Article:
The American Cancer Society published its annual statistical report today, both as an article in its journal CA: A Cancer Journal for Clinicians and as an 88-page, standalone report for a general audience, 2024 Cancer Facts and Figures.
The standalone report has a special section devoted to cancer among people who identify as gay, lesbian, bisexual, transgender, queer or gender-nonconforming.
Here are four quick takeaways from both reports:
- 611,720 cancer deaths are projected to occur in the United States this year, which works out to about 1,680 deaths per day. However, cancer mortality has continued to decline from the early 1990s because of decreases in smoking, earlier detection and improved treatment.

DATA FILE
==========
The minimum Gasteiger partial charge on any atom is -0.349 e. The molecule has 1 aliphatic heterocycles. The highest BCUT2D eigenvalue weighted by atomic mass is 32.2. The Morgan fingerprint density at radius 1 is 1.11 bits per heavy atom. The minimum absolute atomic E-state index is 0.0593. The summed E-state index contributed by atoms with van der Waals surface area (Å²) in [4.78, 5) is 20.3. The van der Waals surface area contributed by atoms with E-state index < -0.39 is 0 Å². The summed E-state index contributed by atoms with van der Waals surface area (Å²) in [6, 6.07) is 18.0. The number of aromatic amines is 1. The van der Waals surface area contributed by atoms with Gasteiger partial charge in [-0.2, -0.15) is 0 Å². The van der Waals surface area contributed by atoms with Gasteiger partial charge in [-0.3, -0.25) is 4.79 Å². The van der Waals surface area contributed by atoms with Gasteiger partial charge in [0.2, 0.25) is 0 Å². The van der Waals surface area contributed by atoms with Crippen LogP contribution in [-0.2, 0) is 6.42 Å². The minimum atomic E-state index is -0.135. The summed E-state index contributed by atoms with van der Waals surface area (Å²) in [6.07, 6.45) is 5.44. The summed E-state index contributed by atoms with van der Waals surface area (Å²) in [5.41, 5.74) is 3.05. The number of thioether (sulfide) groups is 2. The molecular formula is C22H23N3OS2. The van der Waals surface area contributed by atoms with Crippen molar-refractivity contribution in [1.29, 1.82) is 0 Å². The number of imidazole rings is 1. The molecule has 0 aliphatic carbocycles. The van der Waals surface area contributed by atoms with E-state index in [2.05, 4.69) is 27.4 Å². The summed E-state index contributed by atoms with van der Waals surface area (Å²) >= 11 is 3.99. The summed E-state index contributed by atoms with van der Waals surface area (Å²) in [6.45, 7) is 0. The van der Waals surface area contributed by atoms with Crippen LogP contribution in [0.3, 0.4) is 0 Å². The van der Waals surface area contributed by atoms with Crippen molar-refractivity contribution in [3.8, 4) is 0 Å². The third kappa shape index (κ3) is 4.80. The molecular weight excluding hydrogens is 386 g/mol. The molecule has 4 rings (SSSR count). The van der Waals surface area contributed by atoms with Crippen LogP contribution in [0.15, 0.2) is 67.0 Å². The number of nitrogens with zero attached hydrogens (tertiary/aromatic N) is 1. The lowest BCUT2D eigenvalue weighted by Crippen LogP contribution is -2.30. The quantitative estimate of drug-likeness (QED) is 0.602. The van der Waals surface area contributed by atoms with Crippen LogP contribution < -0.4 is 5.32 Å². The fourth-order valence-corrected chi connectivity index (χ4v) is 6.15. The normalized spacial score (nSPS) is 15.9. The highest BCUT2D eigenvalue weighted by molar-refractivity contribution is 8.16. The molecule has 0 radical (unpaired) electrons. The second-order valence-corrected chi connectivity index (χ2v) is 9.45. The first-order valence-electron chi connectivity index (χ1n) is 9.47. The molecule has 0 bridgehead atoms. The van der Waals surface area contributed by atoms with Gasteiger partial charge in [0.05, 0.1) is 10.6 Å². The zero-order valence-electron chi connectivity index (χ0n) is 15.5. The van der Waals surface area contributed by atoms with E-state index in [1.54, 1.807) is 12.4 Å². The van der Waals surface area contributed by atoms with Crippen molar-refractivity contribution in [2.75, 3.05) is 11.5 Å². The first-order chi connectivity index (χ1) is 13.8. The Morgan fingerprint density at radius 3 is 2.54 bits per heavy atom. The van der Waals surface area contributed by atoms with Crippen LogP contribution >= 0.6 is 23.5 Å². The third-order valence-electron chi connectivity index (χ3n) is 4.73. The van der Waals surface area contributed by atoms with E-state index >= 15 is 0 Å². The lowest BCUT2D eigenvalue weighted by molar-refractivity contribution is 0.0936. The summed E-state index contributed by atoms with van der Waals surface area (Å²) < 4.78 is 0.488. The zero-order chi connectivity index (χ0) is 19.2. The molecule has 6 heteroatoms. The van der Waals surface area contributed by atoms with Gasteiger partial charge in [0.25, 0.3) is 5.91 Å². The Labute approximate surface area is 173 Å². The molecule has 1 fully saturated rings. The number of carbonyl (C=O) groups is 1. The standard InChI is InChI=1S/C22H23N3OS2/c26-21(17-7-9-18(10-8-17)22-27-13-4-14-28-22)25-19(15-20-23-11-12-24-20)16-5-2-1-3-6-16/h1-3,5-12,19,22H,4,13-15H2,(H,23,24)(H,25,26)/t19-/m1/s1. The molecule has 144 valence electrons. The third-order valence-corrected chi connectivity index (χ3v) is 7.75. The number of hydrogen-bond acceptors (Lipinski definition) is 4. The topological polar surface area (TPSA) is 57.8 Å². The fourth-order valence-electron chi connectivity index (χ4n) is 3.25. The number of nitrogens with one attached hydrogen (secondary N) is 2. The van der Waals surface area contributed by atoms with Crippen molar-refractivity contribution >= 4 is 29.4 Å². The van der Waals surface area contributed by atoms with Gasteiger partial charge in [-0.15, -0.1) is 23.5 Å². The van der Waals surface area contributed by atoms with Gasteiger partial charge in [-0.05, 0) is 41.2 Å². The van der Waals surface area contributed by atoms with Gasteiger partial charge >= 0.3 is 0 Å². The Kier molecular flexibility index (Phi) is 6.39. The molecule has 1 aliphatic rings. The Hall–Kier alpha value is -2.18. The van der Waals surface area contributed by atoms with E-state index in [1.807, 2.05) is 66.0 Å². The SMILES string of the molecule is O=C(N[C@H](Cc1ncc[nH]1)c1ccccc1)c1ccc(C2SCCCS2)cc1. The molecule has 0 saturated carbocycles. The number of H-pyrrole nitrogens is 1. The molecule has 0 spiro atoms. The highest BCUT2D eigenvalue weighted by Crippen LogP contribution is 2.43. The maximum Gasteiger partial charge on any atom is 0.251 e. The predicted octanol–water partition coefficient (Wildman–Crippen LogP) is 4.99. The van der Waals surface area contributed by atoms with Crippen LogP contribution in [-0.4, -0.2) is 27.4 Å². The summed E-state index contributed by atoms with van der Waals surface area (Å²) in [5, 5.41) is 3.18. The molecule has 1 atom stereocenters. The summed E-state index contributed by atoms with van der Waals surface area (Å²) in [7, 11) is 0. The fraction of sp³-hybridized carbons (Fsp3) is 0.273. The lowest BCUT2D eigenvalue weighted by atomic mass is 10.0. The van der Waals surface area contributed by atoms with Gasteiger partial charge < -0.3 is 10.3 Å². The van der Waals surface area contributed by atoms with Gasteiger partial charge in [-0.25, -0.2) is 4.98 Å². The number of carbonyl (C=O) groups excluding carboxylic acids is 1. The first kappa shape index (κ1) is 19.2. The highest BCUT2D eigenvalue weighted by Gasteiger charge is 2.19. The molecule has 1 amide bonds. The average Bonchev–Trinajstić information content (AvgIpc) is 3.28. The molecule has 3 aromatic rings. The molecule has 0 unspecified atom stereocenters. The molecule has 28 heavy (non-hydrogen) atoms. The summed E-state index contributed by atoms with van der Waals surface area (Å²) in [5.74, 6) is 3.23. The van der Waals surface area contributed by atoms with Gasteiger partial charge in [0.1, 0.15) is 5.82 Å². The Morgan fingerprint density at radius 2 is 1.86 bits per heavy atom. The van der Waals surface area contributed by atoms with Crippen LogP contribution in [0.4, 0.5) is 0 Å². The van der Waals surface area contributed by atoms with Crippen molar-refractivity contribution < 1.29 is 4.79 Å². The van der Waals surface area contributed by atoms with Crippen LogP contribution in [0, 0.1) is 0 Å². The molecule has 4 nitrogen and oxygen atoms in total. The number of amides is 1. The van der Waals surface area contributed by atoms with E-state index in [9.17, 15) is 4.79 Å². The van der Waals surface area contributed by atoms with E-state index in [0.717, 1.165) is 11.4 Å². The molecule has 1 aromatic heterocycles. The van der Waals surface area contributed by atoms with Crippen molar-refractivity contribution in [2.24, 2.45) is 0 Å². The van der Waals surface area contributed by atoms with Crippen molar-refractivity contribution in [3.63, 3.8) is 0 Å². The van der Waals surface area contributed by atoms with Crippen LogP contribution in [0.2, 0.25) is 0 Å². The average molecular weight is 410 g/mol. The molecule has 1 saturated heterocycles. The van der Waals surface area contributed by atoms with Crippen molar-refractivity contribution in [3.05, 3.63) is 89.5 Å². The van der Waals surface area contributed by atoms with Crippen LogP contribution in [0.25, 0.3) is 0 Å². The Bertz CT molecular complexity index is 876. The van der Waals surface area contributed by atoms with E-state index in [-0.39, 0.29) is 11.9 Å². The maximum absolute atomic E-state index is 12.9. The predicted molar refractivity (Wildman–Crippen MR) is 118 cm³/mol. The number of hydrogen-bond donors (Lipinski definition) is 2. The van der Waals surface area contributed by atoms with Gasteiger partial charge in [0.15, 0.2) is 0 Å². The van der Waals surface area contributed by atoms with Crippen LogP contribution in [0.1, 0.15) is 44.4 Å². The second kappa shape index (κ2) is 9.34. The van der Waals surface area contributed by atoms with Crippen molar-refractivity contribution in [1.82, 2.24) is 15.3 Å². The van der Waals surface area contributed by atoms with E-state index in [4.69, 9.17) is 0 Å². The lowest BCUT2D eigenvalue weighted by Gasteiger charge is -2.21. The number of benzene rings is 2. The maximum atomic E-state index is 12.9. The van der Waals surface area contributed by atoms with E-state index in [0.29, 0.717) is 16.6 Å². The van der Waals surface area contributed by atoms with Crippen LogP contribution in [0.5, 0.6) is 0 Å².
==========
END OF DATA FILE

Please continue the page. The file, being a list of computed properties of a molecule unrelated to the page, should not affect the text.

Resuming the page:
- Colorectal cancer was the fourth-leading cause of cancer death in both men and women younger than 50 in the late 1990s but it is now first among men ad second among women
- Just over 2 million (2,001 140) new cases of cancer will be diagnosed this year, or about 5,480 diagnoses per day. Incidence rates for 6 of the 10 most common cancers are increasing.
- Wide disparities exist between White and Black cancer mortality rates. Mortality rates are twice as high for prostate, stomach and uterine corpus cancers in Black people than they are among White people.